West Side Story became an instant classic upon its release in 1961. The adaptation of the 1957 Romeo and Juliet-inspired stage musical, which starred Natalie Wood and Richard Beymer as star-crossed lovers Maria and Tony, was nominated for 11 Academy Awards and won 10. That year, Rita Moreno became the first Latina ever to win an Oscar, for her role as Anita, Maria’s brother Bernardo’s girlfriend.
But for all its successes, more recent reassessments of the movie point to the ways in which its casting fell short. Years later, Moreno, who is of Puerto Rican descent, admitted that her skin was darkened for the role. Non-Latino actors, like Wood, portrayed many of the film’s hispanic characters.
In anticipation of the release of Steven Spielberg’s remake of West Side Story in December, and in recognition of Hispanic Heritage Month, TIME100 Talks Host Lola Ogunnaike spoke to actors Rachel Zegler and Ariana DeBose—who play, respectively, Maria and Anita—about the importance of Latino representation in film and how we can work toward building a more inclusive Hollywood.
Lola Ogunnaike: After a long, COVID-induced wait, West Side Story will finally be in theaters this December. It’s directed by Steven Spielberg, screenplay by Pulitzer Prize winner Tony Kushner with choreography by Tony Award winner Justin Peck. And it stars you two. So on a scale of one to 10, how epic will this remake be?
Rachel Zegler: I’m going to go ahead and say 12. I think it will exceed so many people’s expectations. We can’t wait to share it with the world.
Ariana DeBose: Yeah, I agree. What she said.
Ariana, you appeared in Hamilton and earned a Tony nomination for your starring turn in the Donna Summer musical. Now you’re playing one of the most iconic characters in movie history, Anita. Rita Moreno won an Oscar for this role. No pressure at all, right?
DeBose: It’s really thrilling. I can’t say enough about how generous Rita was with me. And she empowered me to do my own thing. Like Rachel, I’m just really excited for everyone to be able to finally see how we’ve brought these characters to life, how we’ve gone further with them.They’re really lovable characters; you root for these characters.
How did you go about making Anita your own?
DeBose: Well, I’m a Black woman. So right there, we’re going to be different because the way that I walk through the world every day is very different than the way that Rita walks through the world. And that’s where I began: how does this woman walk through the world in 1951?
Rachel, this is your film debut, and you reportedly beat out 30,000 other actresses for this dream role of Maria. Take me back to the moment when you were told that you’ve landed the lead.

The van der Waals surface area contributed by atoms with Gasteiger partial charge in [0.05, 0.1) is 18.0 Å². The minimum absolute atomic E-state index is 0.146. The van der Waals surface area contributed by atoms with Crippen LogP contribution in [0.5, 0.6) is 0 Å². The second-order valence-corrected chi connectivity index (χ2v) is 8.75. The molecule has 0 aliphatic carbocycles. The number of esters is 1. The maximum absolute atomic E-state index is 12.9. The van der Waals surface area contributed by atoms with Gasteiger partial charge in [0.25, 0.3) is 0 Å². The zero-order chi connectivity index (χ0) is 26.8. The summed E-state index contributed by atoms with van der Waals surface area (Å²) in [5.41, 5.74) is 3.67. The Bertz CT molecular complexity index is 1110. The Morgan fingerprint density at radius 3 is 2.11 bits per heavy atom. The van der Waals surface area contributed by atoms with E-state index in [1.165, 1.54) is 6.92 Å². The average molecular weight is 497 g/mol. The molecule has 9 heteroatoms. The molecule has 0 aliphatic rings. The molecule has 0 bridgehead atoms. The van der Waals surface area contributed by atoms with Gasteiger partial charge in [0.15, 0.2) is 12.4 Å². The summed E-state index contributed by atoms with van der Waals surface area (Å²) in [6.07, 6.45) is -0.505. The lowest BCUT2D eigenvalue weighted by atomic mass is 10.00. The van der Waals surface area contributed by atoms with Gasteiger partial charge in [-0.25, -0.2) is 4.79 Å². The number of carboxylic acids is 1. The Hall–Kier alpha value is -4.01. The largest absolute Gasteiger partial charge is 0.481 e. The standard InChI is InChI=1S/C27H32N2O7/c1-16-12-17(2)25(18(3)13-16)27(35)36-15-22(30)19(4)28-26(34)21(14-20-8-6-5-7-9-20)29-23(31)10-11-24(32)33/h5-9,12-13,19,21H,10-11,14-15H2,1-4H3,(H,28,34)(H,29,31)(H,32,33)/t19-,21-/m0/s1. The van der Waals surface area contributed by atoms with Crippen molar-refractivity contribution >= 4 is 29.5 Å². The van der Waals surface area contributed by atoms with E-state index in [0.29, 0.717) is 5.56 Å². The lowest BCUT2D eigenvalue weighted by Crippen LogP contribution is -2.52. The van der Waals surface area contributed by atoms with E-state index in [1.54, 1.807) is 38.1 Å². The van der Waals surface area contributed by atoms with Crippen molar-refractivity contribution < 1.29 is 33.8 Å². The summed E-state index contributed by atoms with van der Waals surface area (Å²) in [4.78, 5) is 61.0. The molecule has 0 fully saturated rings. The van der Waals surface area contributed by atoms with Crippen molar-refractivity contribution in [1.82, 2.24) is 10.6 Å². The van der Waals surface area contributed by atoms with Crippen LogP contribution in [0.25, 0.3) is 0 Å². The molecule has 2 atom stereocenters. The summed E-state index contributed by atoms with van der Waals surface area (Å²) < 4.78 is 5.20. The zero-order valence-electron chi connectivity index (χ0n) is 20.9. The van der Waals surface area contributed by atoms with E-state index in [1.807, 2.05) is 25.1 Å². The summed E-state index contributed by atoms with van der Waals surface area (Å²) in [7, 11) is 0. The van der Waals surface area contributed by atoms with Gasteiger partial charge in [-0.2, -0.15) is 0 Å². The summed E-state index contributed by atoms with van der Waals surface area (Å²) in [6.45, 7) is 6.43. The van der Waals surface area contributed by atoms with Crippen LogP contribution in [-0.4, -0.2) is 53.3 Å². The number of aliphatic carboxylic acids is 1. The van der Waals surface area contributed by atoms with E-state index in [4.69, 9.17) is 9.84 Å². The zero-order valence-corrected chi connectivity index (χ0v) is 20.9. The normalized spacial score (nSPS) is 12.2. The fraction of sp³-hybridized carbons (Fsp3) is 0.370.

Zegler: That was an extreme moment in my life, because I had actually auditioned for about a year. Beyond the feeling of excitement that I got to do my first paid professional acting gig with Steven Spielberg, it was also this big sigh of relief that the process was over. So many beautiful people went out for this role, because it’s such an important role for young Latinas in this industry to see, and I’m really hoping I live up to the hype that those headlines gave me.
The character of Maria was Puerto Rican, but she was famously played by Natalie Wood, who was not of Hispanic descent. Does the reboot get it right this time around?
Zegler: Authenticity is really important when it comes to West Side Story, and authenticity in Latin identity comes in so many different shapes and sizes and colors. We have so many people from so many different walks of life in this movie that are being represented whether they were born and raised in Puerto Rico, Cuba, whether their parents were born here, like me. My parents were born here, but my abuelita was not—she came from Colombia in the ‘60s to have my mom. I think that that’s very well represented in this movie—that there are so many different ways to be Latinx, and so many versions that we don’t talk about in mainstream media.
Ariana, some critics took issue with In the Heights and its lack of Afro-Latino representation. And it sparked some serious conversation about colorism. You identify as both Afro-Latinx and queer. How important is representation to you and your work?
DeBose: Incredibly important. What’s the point of seeing stories that don’t accurately represent who we are within our culture, or just period as a nation? The conversation around colorism is vast, and it will be ongoing. I think part of what is exciting about West Side Story is that you do have a main character in the forefront speaking her truth as an Afro-Latina, and that is something we have not had. Dare I say ever. And that should be a conversation: how we decide what is Latina or Latino enough in this industry. Rachel put it so beautifully that there are many different ways to be Latinx in this world and we have stories being told, unfortunately, still from a white lens. In order to fully celebrate who we are, we have to begin to celebrate the full diaspora. And that includes Black Latinos, it has to.